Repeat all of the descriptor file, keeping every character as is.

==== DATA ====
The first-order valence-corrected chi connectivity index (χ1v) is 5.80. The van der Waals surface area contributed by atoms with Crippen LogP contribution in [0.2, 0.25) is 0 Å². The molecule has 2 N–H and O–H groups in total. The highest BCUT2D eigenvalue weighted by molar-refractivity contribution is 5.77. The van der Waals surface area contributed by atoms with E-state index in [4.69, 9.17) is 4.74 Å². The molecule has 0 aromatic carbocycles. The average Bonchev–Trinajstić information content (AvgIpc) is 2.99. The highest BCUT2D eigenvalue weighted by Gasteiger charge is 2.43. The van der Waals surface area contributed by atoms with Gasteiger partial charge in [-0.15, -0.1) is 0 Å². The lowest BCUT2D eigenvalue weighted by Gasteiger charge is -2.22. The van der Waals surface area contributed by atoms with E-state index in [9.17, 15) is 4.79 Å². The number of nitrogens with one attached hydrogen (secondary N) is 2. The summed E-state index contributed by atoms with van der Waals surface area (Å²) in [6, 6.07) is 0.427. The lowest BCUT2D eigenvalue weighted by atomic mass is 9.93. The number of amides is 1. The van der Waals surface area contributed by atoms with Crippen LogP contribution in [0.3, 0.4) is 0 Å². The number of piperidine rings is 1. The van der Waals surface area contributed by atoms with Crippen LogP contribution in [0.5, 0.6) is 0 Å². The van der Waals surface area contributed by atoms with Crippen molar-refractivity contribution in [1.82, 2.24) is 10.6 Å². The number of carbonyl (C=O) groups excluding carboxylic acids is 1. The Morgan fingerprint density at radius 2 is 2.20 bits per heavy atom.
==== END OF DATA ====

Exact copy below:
The first-order valence-corrected chi connectivity index (χ1v) is 5.80. The van der Waals surface area contributed by atoms with Crippen LogP contribution in [0.2, 0.25) is 0 Å². The molecule has 2 N–H and O–H groups in total. The highest BCUT2D eigenvalue weighted by molar-refractivity contribution is 5.77. The van der Waals surface area contributed by atoms with E-state index in [4.69, 9.17) is 4.74 Å². The molecule has 0 aromatic carbocycles. The average Bonchev–Trinajstić information content (AvgIpc) is 2.99. The highest BCUT2D eigenvalue weighted by Gasteiger charge is 2.43. The van der Waals surface area contributed by atoms with Gasteiger partial charge in [-0.15, -0.1) is 0 Å². The lowest BCUT2D eigenvalue weighted by Gasteiger charge is -2.22. The van der Waals surface area contributed by atoms with E-state index in [9.17, 15) is 4.79 Å². The number of nitrogens with one attached hydrogen (secondary N) is 2. The summed E-state index contributed by atoms with van der Waals surface area (Å²) in [6, 6.07) is 0.427. The lowest BCUT2D eigenvalue weighted by atomic mass is 9.93. The number of amides is 1. The van der Waals surface area contributed by atoms with Crippen LogP contribution in [0.3, 0.4) is 0 Å². The number of piperidine rings is 1. The van der Waals surface area contributed by atoms with Crippen LogP contribution in [0.5, 0.6) is 0 Å². The van der Waals surface area contributed by atoms with Crippen molar-refractivity contribution in [1.82, 2.24) is 10.6 Å². The number of carbonyl (C=O) groups excluding carboxylic acids is 1. The Morgan fingerprint density at radius 2 is 2.20 bits per heavy atom.